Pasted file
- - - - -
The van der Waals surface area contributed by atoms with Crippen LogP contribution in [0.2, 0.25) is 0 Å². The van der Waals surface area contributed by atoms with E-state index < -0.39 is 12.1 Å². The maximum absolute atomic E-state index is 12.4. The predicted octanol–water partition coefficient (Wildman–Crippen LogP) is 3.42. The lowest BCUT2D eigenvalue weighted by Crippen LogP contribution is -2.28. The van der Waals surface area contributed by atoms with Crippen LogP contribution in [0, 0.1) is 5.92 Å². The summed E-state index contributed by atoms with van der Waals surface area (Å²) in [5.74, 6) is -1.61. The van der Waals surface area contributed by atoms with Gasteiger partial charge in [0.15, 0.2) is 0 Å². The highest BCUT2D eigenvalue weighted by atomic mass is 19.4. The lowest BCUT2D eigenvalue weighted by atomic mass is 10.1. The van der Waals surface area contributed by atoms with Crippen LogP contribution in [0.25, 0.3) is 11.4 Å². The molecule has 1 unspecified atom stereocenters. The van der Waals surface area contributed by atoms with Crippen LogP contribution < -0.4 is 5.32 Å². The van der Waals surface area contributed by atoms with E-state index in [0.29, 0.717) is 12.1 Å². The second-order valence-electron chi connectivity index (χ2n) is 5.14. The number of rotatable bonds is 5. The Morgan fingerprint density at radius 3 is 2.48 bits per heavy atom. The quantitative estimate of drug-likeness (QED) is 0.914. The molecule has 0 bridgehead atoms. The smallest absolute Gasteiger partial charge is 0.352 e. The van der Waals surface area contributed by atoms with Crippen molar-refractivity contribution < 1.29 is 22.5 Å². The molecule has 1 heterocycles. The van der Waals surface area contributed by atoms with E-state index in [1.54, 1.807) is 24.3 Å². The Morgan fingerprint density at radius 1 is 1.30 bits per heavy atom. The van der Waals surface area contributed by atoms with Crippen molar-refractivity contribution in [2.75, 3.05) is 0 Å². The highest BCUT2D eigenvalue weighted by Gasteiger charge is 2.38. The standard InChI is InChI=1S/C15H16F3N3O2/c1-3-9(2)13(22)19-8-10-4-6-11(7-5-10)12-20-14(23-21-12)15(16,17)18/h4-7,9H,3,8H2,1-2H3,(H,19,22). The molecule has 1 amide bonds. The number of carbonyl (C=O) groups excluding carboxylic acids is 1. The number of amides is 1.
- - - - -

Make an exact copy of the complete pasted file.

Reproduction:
The van der Waals surface area contributed by atoms with Crippen LogP contribution in [0.2, 0.25) is 0 Å². The van der Waals surface area contributed by atoms with E-state index < -0.39 is 12.1 Å². The maximum absolute atomic E-state index is 12.4. The predicted octanol–water partition coefficient (Wildman–Crippen LogP) is 3.42. The lowest BCUT2D eigenvalue weighted by Crippen LogP contribution is -2.28. The van der Waals surface area contributed by atoms with Crippen LogP contribution in [0, 0.1) is 5.92 Å². The summed E-state index contributed by atoms with van der Waals surface area (Å²) in [5.74, 6) is -1.61. The van der Waals surface area contributed by atoms with Gasteiger partial charge in [0.15, 0.2) is 0 Å². The highest BCUT2D eigenvalue weighted by atomic mass is 19.4. The lowest BCUT2D eigenvalue weighted by atomic mass is 10.1. The van der Waals surface area contributed by atoms with Crippen LogP contribution in [0.25, 0.3) is 11.4 Å². The molecule has 1 unspecified atom stereocenters. The van der Waals surface area contributed by atoms with Crippen LogP contribution < -0.4 is 5.32 Å². The van der Waals surface area contributed by atoms with E-state index in [0.29, 0.717) is 12.1 Å². The second-order valence-electron chi connectivity index (χ2n) is 5.14. The number of rotatable bonds is 5. The Morgan fingerprint density at radius 3 is 2.48 bits per heavy atom. The quantitative estimate of drug-likeness (QED) is 0.914. The molecule has 0 bridgehead atoms. The smallest absolute Gasteiger partial charge is 0.352 e. The van der Waals surface area contributed by atoms with Crippen molar-refractivity contribution < 1.29 is 22.5 Å². The molecule has 1 heterocycles. The van der Waals surface area contributed by atoms with E-state index in [1.54, 1.807) is 24.3 Å². The Morgan fingerprint density at radius 1 is 1.30 bits per heavy atom. The van der Waals surface area contributed by atoms with Crippen molar-refractivity contribution in [2.75, 3.05) is 0 Å². The highest BCUT2D eigenvalue weighted by Gasteiger charge is 2.38. The standard InChI is InChI=1S/C15H16F3N3O2/c1-3-9(2)13(22)19-8-10-4-6-11(7-5-10)12-20-14(23-21-12)15(16,17)18/h4-7,9H,3,8H2,1-2H3,(H,19,22). The molecule has 1 amide bonds. The number of carbonyl (C=O) groups excluding carboxylic acids is 1. The number of amides is 1.